So what’s been going on in my absence? On the financial front, I notice that Swire Pacific, the biggest single holding in my equities portfolio, fell some 18% suddenly last week. At the same time, the conglomerate spun off part of its Swire Properties real-estate business in a separate listing (with the rather retro-sounding trading code of 1972 – the date the unit was founded, I think).
To hear all the waffling among analysts beforehand, Swire Pacific was to be reduced to a hollowed-out shell retaining a mishmash of undesirable aviation, distribution and shipping assets, while the subsidiary landlord would be where all the action is. As it turns out, the valuation of the Swire Properties shares that have recently materialized in my portfolio accounts for the 18% drop almost perfectly. This is what you would expect, but it also raises the question: why bother? The holding company is somewhat diluted as a property play, but on balance I don’t see an iota of extra (or reduced) value for shareholders. I guess we’re supposed to wait years for exciting results.
In fairness, the big Swire bosses look very pleased with themselves having added a fourth counter to their existing line-up of Swire Pac, Cathay Pacific and HAECO to the Hong Kong stock market. Maybe that was the point, in which case how can we not share in their joy, and indeed thank them for brightening up our lives during these gloomy times?
As a landlord, Swire benefits from the ongoing influx of Mainland tourists in Hong Kong. This same influx, of course, imposes a variety of unpleasant and damaging costs on the rest of the city’s population and economy. From my point of view, this may seem Panglossian, serendipitous kismet – but it is all part of a carefully designed plan: if the invasion of Mainland ‘locusts’ continues, I earn higher dividends; if an outbreak of SARS or something drives them away, I have a nicer town to live in. The Big Lychee’s government constantly blathers about ‘win-win’ situations, but this is the real thing.
While I was away, the Hong Kong-Mainland cultural clash – at least partly rooted in pressure on housing, hospitals, rents and babies’ milk powder – grew in intensity. The Great Dolce & Gabbana Siege of 2012 was followed by the now-infamous YouTube video of Mainland scum dribbling noodles all over the floor of our pristine MTR trains, leaving noble Hongkongers with no choice but to push the emergency button to bring the full wrath of mass-transit justice upon the messy peasant invaders. Peking University’s embarrassing Professor Kong Qingdong accused Hong Kong people of being running dogs of British colonialism, and the next thing we know, the culture war is world news. The Cantonese ‘bastards, dogs and cheats’ are now launching ‘anti-locust’ websites.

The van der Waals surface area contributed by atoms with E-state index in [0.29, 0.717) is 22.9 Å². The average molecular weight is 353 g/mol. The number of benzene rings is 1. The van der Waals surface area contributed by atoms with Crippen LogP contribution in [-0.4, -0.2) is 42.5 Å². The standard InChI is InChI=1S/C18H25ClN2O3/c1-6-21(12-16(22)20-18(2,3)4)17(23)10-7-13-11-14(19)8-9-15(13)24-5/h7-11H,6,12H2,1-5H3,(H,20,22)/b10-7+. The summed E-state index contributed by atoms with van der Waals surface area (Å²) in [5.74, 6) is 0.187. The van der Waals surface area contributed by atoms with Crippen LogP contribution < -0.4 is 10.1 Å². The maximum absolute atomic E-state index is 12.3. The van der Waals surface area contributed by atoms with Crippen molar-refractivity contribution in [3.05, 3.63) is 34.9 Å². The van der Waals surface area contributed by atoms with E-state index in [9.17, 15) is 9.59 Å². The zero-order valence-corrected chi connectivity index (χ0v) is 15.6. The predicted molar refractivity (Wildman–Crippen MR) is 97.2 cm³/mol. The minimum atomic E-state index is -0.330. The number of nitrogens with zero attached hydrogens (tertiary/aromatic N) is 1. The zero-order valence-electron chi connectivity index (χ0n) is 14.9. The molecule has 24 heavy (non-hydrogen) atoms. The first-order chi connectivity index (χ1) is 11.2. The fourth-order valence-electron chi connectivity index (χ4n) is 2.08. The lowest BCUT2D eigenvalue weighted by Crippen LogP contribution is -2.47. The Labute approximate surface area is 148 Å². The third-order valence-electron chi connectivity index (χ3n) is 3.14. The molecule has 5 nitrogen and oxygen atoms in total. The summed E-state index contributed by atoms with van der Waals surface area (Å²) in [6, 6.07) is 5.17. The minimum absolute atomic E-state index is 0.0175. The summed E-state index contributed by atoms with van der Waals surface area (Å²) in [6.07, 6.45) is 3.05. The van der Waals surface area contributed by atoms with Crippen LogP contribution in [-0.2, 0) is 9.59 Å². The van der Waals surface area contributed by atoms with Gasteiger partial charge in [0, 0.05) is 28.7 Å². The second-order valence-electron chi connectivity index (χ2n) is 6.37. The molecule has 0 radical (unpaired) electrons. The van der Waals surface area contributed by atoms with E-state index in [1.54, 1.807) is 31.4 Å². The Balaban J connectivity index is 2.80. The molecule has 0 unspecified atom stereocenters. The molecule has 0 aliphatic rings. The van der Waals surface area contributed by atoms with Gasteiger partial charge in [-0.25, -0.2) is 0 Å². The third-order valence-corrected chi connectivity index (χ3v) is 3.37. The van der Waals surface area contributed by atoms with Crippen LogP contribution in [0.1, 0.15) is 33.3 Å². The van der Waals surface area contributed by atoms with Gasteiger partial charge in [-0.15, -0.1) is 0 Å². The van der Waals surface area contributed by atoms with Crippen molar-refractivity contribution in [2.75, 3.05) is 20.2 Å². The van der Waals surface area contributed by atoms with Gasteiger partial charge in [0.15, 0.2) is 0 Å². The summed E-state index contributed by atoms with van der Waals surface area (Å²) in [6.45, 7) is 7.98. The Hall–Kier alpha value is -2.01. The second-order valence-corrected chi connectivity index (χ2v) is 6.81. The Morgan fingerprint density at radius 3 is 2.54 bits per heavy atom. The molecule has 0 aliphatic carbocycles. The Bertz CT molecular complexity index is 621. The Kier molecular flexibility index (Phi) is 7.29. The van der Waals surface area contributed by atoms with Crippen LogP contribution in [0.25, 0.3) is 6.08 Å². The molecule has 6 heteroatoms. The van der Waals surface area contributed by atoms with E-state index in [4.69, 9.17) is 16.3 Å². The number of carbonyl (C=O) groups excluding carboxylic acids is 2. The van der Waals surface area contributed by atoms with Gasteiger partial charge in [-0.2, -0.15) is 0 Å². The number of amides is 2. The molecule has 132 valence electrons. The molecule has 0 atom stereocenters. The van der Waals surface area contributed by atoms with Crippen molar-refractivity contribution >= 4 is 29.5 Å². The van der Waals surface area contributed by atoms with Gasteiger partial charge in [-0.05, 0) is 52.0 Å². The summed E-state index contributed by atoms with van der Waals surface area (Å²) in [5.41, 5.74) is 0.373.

Yesterday’s South China Morning Post pleaded for moderation, and its business columnist wrote a defence of Mainland shoppers’ importance to our economy that curiously played down the negative impacts of the large-scale influx of tourists on those of us who are not landlords or owners thereof. It is not beyond the realms of possibility that Hong Kong officials – wisely keeping their heads down publicly in all of this – are calling editors and begging for some badly needed harmony to help calm things down.
Meanwhile chatterers are wondering how much Professor Kong’s views reflect those of Beijing. His outburst was on an obscure Internet broadcast, but it gained sufficient attention to get it pulled by censors had it been referring to, say, Tibetans or Uighurs. You can get away with insulting Japanese or Westerners this way online, however, which would imply that Beijing deep down sees Hongkongers on a par with foreigners. Then again, you can also smear other fellow Chinese or Taiwanese in this manner, provided they do not enjoy government favour.
It would be nice to think that the latest Ngong Ping 360 Death Ride disaster would keep tourist numbers down, but I fear it will take far more than that. I can’t see anti-tourist Facebook pages helping, either. I bought my Swire shares back during the SARS crisis, when airlines were grounded and malls deserted, and they were going for a fraction of today’s price. Taking subsequent dividends into consideration, I pretty got them for free, which is why I can be even more philosophical about their and Swire Properties’ current fate as Hong Kong ponders the Mainland Mass-Tourism Menace. It would take another earth-shattering outbreak of deadly pestilence or an equally cataclysmic crash of the Chinese economy to bring the share price/visitor numbers down. More’s the pity. When do we start seeing Swire Properties dividends?